July. A California state legislator proposes banning serpentine as the state rock because it contains asbestos. Never mind that you'd have to find the rock, grind it up into a fine powder and inhale it before it could pose any risk. The way our fear memory works, things we've heard of that are scary (asbestos) stay scary, the facts and plain common sense notwithstanding.
August. Put down those eggs! An outbreak of salmonella that sickens a few thousand people is traced back to a huge egg farm in Iowa, and nearly half a billion eggs are recalled. (See also listeria/contaminated produce in October, salmonella in salami in the spring, and recalls of cheese and dairy, ground beef, lettuce and lobster meat spread across the year.) Just a couple of days ago, the CDC reported new data that 48 million Americans, or one in six, suffer food poisoning per year. Of those, 3,000 a year will die. The risk of food-borne illness in America is huge, but we only hear about it sporadically, when there is an outbreak, and we're more afraid of lesser risks like underwear bombers on airplanes, because catastrophic all-at-once out-of-the-ordinary threats frighten us more than chronic risks (spread out over time) with which we're familiar.
September. The FDA holds two days of hearings on transgenic salmon. Day One is about safety. The fish are created by combining genes from two species of salmon, making the hybrid grow faster. It requires less food and produces less waste, plus the faster-growing hybrids can't mess things up in nature if they escape, because they're sterile, sustainable aquaculture and safe. But the agency has to hold a second day of hearings on demands that the fish be labeled as genetically altered, because some people fear human-made risks more than natural ones, and this fish has genes from two species of salmon joined in a test tube, not in the wild. Why do fearful people want labels? Labeling provides choice, and choice makes any risk feel less risky.
October. The European Food Safety Agency says a review of the latest studies of bisphenol A (BPA) suggest that the low-dose exposures we get are safe. A few weeks later, based on the same science, the Canadians ban BPA as a toxin. A few weeks later the World Health Organization says such bans are not supported by the evidence. And a few weeks later another branch of the European government ignores what their own food safety agency found and bans BPA from baby bottles. How's that one for a risk issue where our fears, as well as the facts, play a role in our decision-making?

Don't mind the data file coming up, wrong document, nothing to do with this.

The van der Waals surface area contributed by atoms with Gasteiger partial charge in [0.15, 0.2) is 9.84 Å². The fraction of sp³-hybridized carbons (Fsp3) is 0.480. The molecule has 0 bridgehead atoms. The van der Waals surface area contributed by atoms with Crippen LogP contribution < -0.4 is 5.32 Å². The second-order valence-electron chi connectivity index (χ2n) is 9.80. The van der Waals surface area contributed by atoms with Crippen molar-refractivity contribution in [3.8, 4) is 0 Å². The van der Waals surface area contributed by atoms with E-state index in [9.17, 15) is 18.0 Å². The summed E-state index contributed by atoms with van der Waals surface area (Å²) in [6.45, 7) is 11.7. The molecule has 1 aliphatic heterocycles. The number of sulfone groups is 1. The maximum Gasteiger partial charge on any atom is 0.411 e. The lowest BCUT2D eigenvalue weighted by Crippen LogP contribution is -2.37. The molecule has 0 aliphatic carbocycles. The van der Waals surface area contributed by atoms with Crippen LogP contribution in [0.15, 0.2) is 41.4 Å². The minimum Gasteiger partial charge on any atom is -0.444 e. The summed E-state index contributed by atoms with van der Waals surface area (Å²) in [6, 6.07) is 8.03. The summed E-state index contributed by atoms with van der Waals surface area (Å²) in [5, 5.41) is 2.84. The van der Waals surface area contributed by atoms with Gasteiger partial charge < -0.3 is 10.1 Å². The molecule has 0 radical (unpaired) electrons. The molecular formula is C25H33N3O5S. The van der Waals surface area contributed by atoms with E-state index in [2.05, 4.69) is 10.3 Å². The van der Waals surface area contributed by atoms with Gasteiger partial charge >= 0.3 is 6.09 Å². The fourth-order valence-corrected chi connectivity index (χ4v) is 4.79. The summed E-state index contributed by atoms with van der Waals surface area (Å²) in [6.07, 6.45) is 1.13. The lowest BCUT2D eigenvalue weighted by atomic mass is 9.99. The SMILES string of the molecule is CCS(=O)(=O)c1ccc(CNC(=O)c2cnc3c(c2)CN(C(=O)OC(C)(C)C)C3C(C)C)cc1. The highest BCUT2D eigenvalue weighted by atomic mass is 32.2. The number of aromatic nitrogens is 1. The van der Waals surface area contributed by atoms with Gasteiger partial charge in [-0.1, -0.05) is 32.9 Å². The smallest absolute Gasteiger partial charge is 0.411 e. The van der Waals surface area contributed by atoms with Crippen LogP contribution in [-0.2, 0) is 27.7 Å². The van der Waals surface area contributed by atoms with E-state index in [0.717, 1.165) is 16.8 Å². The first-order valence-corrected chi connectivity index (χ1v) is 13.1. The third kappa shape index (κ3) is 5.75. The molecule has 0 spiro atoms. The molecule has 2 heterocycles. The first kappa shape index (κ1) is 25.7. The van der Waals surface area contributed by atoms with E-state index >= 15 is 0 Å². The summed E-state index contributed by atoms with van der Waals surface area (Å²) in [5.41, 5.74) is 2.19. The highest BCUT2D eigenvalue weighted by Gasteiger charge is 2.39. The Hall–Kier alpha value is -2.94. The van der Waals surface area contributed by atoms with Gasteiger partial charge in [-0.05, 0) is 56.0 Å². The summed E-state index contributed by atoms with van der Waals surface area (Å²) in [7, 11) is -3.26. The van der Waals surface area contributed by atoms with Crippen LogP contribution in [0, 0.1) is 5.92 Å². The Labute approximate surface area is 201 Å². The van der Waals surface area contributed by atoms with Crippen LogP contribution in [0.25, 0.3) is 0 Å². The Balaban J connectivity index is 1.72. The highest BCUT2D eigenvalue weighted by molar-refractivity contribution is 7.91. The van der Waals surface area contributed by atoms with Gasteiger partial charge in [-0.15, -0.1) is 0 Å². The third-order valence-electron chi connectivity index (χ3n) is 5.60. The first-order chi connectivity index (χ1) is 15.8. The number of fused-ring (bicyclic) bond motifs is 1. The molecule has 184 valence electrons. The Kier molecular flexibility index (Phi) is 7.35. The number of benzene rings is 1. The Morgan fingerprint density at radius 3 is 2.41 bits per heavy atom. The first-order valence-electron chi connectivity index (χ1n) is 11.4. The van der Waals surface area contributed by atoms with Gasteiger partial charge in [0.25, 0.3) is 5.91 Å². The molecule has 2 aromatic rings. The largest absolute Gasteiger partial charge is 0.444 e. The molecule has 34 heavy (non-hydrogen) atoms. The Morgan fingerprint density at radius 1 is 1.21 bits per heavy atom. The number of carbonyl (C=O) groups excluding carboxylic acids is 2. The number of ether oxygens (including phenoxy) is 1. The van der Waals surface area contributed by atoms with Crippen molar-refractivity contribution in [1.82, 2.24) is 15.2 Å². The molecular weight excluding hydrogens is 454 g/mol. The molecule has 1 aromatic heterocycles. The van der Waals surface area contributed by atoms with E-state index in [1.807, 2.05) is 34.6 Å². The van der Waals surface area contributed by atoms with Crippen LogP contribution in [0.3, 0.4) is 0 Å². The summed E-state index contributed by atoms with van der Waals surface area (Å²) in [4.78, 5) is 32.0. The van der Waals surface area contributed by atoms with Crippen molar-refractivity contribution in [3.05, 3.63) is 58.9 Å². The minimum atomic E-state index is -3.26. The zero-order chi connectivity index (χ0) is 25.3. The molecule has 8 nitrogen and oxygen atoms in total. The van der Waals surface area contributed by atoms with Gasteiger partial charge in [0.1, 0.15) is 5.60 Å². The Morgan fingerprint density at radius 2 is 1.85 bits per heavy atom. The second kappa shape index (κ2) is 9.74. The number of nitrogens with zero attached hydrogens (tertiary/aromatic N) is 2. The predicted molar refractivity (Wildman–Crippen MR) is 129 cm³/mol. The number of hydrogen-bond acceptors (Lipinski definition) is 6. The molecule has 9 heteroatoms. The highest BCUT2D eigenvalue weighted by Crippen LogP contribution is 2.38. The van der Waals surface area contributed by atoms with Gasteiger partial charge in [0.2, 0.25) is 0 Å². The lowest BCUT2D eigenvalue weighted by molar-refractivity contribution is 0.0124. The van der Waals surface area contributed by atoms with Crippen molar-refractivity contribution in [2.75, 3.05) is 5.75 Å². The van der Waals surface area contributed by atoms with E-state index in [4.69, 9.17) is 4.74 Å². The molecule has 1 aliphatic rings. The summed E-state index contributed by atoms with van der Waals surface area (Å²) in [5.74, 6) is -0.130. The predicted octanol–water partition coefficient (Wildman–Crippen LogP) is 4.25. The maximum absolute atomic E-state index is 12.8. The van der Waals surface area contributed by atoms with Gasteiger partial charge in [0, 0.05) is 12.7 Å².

November. Flying anywhere? You can be examined by an x-ray device that can see through your clothes (the "back-scatter" device actually exposes you to less radiation than standard scanners), or you can opt out and have a pat down so thorough that, after it's over, the agent doesn't have to ask whether that's a pistol in your pocket or you're just glad to see her. Radiation worries people because it's invisible and is associated with cancer (high pain and suffering leads to high fear), and the pat downs don't feel like much of an alternative, so the whole thing feels imposed, and imposed risk upsets us more than risk we take voluntarily.
December. A bomber tries, and fails, to blow up a crowd at a Christmas tree lighting in Portland, Ore. We learn that the U.S. government is preparing to help America recover after the detonation of a nuclear bomb on American soil. Tourists are being shredded by sharks off the shores of Sharm al Sheik. Police in the Pacific Northwest find the tenth severed foot-in-a-shoe washed up on shore in the last few years. Any of those risks likely to happen to you? Probably not. Scary though, eh? When it comes to risk perception, the odds, and the science, and the facts, are only part of the story.
There will be plenty to worry about next year. And we'll survive most of those risks, too.